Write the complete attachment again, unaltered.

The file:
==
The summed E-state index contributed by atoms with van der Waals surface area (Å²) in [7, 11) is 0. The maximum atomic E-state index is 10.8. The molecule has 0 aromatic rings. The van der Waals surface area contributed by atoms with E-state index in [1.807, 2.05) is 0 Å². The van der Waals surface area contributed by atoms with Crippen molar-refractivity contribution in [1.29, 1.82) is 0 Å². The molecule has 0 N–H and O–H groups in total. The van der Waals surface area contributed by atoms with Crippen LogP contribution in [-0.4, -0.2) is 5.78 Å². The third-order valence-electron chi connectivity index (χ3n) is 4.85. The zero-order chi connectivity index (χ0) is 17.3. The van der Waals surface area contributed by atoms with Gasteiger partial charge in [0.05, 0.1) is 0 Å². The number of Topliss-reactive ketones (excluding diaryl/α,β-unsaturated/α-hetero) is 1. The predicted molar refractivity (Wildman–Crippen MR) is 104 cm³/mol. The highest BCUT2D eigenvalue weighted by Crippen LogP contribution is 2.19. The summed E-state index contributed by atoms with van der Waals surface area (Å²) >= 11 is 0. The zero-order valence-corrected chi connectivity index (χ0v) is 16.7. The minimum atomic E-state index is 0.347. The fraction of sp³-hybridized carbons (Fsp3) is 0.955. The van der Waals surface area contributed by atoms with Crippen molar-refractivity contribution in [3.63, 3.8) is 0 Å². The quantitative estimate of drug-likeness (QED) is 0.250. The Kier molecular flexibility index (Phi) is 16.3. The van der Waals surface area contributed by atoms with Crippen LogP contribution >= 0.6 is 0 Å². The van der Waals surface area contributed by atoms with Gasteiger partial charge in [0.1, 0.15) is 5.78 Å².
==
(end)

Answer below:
The summed E-state index contributed by atoms with van der Waals surface area (Å²) in [7, 11) is 0. The maximum atomic E-state index is 10.8. The molecule has 0 aromatic rings. The van der Waals surface area contributed by atoms with E-state index in [1.807, 2.05) is 0 Å². The van der Waals surface area contributed by atoms with Crippen molar-refractivity contribution in [1.29, 1.82) is 0 Å². The molecule has 0 N–H and O–H groups in total. The van der Waals surface area contributed by atoms with Crippen LogP contribution in [-0.4, -0.2) is 5.78 Å². The third-order valence-electron chi connectivity index (χ3n) is 4.85. The zero-order chi connectivity index (χ0) is 17.3. The van der Waals surface area contributed by atoms with Gasteiger partial charge in [0.05, 0.1) is 0 Å². The number of Topliss-reactive ketones (excluding diaryl/α,β-unsaturated/α-hetero) is 1. The predicted molar refractivity (Wildman–Crippen MR) is 104 cm³/mol. The highest BCUT2D eigenvalue weighted by Crippen LogP contribution is 2.19. The summed E-state index contributed by atoms with van der Waals surface area (Å²) >= 11 is 0. The zero-order valence-corrected chi connectivity index (χ0v) is 16.7. The minimum atomic E-state index is 0.347. The fraction of sp³-hybridized carbons (Fsp3) is 0.955. The van der Waals surface area contributed by atoms with Crippen molar-refractivity contribution in [3.63, 3.8) is 0 Å². The quantitative estimate of drug-likeness (QED) is 0.250. The Kier molecular flexibility index (Phi) is 16.3. The van der Waals surface area contributed by atoms with Crippen LogP contribution >= 0.6 is 0 Å². The van der Waals surface area contributed by atoms with Gasteiger partial charge in [0.1, 0.15) is 5.78 Å².